The punishment should fit the crime. That maxim is as old as law itself, dating at least as far back as the Old Testament and Hammurabi’s Code. It’s firmly rooted in our Constitution’s Due Process Clause and the Eighth Amendment’s prohibition against excessive fines and cruel and unusual punishment. That principle—referred to as proportionality—appears in [...]
One of the significant lessons of 2013 is that good immigration policy matters to the American public. It’s unfortunate, then, that the House Judiciary Committee is choosing to end its year focusing not on immigration reform, but on how best to take the President to task for making use of executive authority.
When the Deferred Action for Childhood Arrivals (DACA) program was first announced, it was clear that individuals would have to meet some sort of education requirement in order to obtain the program’s many benefits, including a two-year renewable reprieve from deportation, work authorization, a social security number, and—in nearly every state—the chance to apply for [...]
Last week, First Focus released a new report, “The Cost of Inaction: Why Children Can’t Wait for Immigration Reform.” The report highlights the particularly vulnerable position children are placed in within our broken immigration system.
For years, leading family and children’s advocates have argued that the bond between parent and child is often a casualty of our broken immigration system. Consequently, they have argued that ensuring parental rights in the context of immigration proceedings is critical—whether the issue is about determining who should have custody of an unaccompanied minor, exercising [...]
The Department of Homeland Security has issued its latest data on the Obama Administration’s initiative that offers deferment from deportation and temporary work permits to young undocumented immigrants under the Deferred Action for Childhood Arrivals (DACA) initiative. In the first six months of the program (August 15–February 14), 423,634 out of the roughly 936,933 immigrants [...]
Shortly after the administration began accepting applications under the Deferred Action for Childhood Arrivals (DACA) program, Kris Kobach—the author of Arizona SB 1070 and other notorious state immigration laws—filed a lawsuit on behalf of ten disgruntled immigration agents seeking to halt the program in its tracks. The lawsuit has largely been viewed as a politically [...]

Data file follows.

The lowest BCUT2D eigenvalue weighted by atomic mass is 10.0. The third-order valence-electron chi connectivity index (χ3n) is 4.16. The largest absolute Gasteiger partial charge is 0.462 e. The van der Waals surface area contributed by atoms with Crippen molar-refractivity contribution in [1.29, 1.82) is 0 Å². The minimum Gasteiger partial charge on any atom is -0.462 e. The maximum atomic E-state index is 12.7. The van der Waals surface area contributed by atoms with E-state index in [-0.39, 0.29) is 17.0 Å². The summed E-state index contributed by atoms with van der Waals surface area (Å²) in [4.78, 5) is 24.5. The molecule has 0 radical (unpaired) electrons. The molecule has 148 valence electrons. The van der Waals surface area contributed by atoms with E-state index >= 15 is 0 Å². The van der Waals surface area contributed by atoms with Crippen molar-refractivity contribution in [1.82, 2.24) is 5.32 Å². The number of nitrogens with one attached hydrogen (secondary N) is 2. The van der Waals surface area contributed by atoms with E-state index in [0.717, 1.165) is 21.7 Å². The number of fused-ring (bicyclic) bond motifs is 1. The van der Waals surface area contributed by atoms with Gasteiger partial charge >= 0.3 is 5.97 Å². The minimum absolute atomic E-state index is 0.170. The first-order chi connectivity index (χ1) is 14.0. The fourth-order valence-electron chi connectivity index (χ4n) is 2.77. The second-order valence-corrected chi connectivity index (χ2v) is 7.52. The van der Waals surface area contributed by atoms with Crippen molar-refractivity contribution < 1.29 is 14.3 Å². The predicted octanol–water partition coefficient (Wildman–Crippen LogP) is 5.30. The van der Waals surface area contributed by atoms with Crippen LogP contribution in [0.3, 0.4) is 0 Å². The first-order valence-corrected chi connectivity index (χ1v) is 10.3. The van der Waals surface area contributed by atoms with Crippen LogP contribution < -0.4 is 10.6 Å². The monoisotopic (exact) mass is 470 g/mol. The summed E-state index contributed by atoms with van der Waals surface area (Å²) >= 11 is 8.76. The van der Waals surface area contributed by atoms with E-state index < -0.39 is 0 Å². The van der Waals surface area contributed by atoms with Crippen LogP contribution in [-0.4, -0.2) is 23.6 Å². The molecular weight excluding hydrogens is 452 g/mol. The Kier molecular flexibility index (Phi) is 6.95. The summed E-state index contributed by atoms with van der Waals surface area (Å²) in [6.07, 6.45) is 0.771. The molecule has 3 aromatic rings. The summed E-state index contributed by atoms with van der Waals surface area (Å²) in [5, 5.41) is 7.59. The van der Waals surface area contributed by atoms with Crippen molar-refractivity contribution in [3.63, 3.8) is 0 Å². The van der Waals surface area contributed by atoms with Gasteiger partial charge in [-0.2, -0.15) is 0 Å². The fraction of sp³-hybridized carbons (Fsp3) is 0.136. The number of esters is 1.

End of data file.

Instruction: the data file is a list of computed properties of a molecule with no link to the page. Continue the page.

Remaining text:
On the Friday before Christmas, U.S. Immigration and Customs Enforcement (ICE) released new guidance on immigration “detainers,” the lynchpin of agency enforcement programs involving cooperation with local police. In the new guidance, ICE Director John Morton instructed agency employees to only file detainers against immigrants who represent agency “priorities.” Unfortunately, as with prior agency memos [...]
Prosecutorial discretion is the authority of a law enforcement agency or officer to decide whether and to what degree to enforce the law in particular cases. The Deferred Action for Childhood Arrivals (DACA) initiative continues to be a successful example of prosecutorial discretion in the immigration context. However the Department of Homeland Security (DHS) often [...]
The U.S. Citizenship and Immigration Services (USCIS) has released the latest numbers on the Deferred Action for Childhood Arrivals (DACA) initiative. The numbers provided by the agency reflect activity between August 15, 2012 – December 13, 2012. Entering its fifth month, the numbers are encouraging. Of the nearly 1.8 million who are potentially eligible, nearly [...]